How do I use Mindfulness in Assemblies?

1- Meditation Music:  I ensure that meditation music is playing as the children come into the hall. The calm music sets the scene and expectations for the Assembly. (A variety of music can be found in the blog post Music or on my YouTube channel.) The expectation is silence. But, seldom do I have to remind the children of this expectation.

2- Follow Me game: It is similar to Simon Says without the verbal aspect. Children MUST be paying attention and following the hand movements you make. The hand movements are slow, deliberate movements that flow with the music being played. (The focused attention and concentration required for this activity is relaxing and puts children in the moment.)

3- Mindful Breathing: When the last class is being seated, the leader guides the children and staff through one of these breathing meditations:

– One Minute Meditation: You verbally guide the children through 15 deep mindful breaths (Various breathing techniques can be found here. However, the two that I am partial to for large assemblies are the basic breathing and the snake breaths.)

– Starfish Meditation: The strategy can be found here and is usually a whole school favourite.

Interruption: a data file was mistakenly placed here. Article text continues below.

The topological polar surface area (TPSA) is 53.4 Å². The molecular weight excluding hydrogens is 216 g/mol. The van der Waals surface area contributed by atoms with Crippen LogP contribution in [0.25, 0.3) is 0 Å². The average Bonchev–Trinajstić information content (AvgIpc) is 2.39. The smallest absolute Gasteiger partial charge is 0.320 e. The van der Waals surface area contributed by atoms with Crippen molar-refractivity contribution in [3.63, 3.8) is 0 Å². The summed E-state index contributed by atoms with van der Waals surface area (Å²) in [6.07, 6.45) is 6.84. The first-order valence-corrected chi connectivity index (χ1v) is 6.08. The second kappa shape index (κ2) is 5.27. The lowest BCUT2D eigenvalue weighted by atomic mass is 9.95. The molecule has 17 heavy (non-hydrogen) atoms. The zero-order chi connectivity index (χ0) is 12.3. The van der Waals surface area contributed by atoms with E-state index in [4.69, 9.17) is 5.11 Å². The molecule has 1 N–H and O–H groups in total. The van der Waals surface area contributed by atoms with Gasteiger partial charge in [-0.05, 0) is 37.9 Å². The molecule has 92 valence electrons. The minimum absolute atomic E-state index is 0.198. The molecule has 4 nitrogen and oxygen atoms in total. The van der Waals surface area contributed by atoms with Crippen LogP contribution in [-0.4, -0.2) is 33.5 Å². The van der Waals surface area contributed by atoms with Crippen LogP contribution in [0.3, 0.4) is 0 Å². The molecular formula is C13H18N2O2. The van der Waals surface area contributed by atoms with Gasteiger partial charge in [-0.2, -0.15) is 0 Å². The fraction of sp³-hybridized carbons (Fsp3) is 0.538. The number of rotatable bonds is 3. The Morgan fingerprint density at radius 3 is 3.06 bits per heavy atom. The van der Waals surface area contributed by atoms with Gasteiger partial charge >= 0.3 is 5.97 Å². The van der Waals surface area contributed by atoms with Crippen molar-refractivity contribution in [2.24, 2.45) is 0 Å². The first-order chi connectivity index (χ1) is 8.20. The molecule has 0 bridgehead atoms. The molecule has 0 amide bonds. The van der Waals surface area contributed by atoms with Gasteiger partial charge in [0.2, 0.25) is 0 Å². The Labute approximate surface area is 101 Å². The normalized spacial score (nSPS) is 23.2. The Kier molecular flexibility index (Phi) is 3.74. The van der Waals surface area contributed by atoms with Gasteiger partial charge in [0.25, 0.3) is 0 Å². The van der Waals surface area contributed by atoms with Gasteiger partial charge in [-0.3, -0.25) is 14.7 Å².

4- Mindful Singing: Singing is made up of deep breaths and long exhales which is natural calming strategy. We also know that music itself can have meditative properties. How to use this strategy can be found here.

Note: At anytime during the Assembly that the children seem to be becoming more talkative or less attentive, guiding everyone through a few deep mindful breaths usually settles everyone. Also, end the Assembly with either Mindful Singing or Mindful Breathing.

The content of the Assembly is now yours to choose.
I hope to share some of the assemblies we do this year that have a clear, direct or indirect focus on Mindfulness development.

Top tips:

– Be in the hall BEFORE the first class arrives. This works best when everything is in place and you are playing the music and playing Follow Me as they come in and sit down.
– Periodically, remind children of what they are doing, why and how it helps them.
– If you are still unclear about how this work, please let me know and I will help accordingly.

When children see adults using Mindfulness strategies successfully, they will see the value of these skills.